Heart Failure Encounter Form
Establishing a Nurse-Run Clinic for Heart Failure Patients – University of Mississippi Medical Center (UMC); Jackson, Miss.
Reduce readmissions and return visits to hospital emergency departments (ED) among heart failure patients.
An off-site, nurse-led heart failure clinic was created to help heart failure patients better control and self-manage their disease post-hospitalization.
Approximately one year after the clinic opened its doors, about 50 percent of its heart failure patients had not had a repeat ED visit. Before it opened, many were visiting the ED on a regular basis.
University of Mississippi Medical Center2500 N. State StreetJackson, MS 39216P: (601) 984-1000
From the C-Suite:
"From all indications, the clinic is helping our patients better self-manage their heart disease and better transition from the hospital to the ambulatory setting so that they don't need to return to the emergency department or be readmitted. For the hospital and our patients, this signifies better patient outcomes and lower health care costs."
Michael Winniford, M.D.Medical Director of Cardiovascular Services, University of Mississippi Medical Center; Professor and Vice Chair, Department of Medicine and Surgery
University of Mississippi Medical Center is a 722-bed academic facility and is the state's main diagnostic and referral center.
Clinical areas affected:
- Nurse practitioner specializing in heart failure
- Clinic R.N.
Nine months from initial planning (August 2006) to clinic's opening (May 2007)
Patricia Hughes, R.N.Clinical Outcomes Coordinatorpfhughes@medicine.umsmed.eduP: (601) 815-8597
Heart failure is the No. 1 reason for hospitalization among adults in Mississippi, largely because they are neither receiving the care they need in an ambulatory or outpatient setting nor managing their disease with diet, exercise and lifestyle changes.
To address this challenge, a team at UMC decided to create an off-site, hospital-funded and nurse practitioner-led heart failure clinic located a couple of miles from the hospital. At hospital discharge, Medical Center cardiology patients with Stage B or C heart failure and/or with an ejection fraction of less than 40 percent are frequently scheduled for follow-up appointments at the clinic in an effort to reduce their future ED visits and readmissions.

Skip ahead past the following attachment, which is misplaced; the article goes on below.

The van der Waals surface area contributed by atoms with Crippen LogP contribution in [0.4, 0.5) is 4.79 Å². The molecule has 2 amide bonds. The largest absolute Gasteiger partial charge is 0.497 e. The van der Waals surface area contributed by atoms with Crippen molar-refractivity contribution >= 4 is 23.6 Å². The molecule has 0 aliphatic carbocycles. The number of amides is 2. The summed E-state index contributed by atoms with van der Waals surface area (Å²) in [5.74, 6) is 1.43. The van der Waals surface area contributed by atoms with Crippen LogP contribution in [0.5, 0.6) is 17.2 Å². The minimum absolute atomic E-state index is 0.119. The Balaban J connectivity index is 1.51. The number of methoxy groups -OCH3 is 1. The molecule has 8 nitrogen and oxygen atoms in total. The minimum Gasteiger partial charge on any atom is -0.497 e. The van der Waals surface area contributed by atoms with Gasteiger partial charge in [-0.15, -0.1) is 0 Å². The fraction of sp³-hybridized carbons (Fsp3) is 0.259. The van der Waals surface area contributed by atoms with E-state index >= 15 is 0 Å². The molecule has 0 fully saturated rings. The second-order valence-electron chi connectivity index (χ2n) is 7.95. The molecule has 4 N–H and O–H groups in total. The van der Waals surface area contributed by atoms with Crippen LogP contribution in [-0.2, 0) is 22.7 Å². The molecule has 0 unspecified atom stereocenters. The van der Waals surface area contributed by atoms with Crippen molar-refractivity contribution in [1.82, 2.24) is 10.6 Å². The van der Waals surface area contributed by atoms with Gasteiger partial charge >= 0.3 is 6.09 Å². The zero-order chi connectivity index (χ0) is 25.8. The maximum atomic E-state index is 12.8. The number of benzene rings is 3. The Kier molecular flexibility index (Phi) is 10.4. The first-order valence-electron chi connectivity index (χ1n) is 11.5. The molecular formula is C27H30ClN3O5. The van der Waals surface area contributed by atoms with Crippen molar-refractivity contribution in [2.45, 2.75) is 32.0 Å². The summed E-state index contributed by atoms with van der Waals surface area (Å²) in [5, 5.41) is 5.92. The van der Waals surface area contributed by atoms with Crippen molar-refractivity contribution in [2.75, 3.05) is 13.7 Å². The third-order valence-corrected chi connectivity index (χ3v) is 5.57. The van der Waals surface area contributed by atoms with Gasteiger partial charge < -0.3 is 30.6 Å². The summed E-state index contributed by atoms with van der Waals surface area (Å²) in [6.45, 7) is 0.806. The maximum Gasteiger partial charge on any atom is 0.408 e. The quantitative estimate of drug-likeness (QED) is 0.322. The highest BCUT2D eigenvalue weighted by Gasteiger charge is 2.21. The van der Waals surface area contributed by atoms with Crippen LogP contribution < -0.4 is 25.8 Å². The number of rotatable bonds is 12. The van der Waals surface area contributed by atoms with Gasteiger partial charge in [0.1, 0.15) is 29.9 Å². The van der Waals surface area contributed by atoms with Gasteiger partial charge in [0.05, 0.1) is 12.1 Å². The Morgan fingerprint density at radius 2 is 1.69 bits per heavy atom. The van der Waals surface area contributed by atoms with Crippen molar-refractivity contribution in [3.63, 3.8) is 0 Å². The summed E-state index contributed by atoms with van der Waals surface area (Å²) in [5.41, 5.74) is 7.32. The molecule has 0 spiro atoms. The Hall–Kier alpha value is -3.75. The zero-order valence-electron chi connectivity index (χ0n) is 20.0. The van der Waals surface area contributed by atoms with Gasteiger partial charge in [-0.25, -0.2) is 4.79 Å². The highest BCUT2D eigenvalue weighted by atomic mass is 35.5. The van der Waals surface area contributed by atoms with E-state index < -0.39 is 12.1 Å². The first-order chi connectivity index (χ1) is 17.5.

During the patients' clinic visits, a nurse practitioner gives them an exam but more time is spent counseling the patients on lifestyle changes. Together, the clinic nurse and patient discuss exercise habits, dietary recommendations, coordination of care with other health care providers and tips for home self-care. All patients also meet with a pharmacist to discuss their medication routine and ensure they have the means to obtain and afford their prescribed medications. Patient outcomes and quality indicators are closely monitored and tracked via data management, most of it online.
Advice and lessons learned:
1. Engage a cardiologist to be the clinic's champion.
2. Secure adequate staff and clinic space before beginning.
3. Allow money for materials.
Medical literature documents and clinic visits are considerably less expensive than ED visits. Approximately half of UMC cardiology patients have not had an ED visit since the clinic opened. The team is currently reviewing six-month readmission rates, but expects to have more concrete, reliable rates once the clinic has been open for a year.
Nurse-Led Heart Failure Clinic
June 2008. Kim Miller, CFNP, manages an off-site nurse-led heart failure clinic that was created to help heart failure patients better control and self-manage their disease post-hospitalization. The Heart Failure Disease Management Clinic, University of Mississippi Medical Center (UMC); Jackson, Miss., is part of the Expecting Success grant project.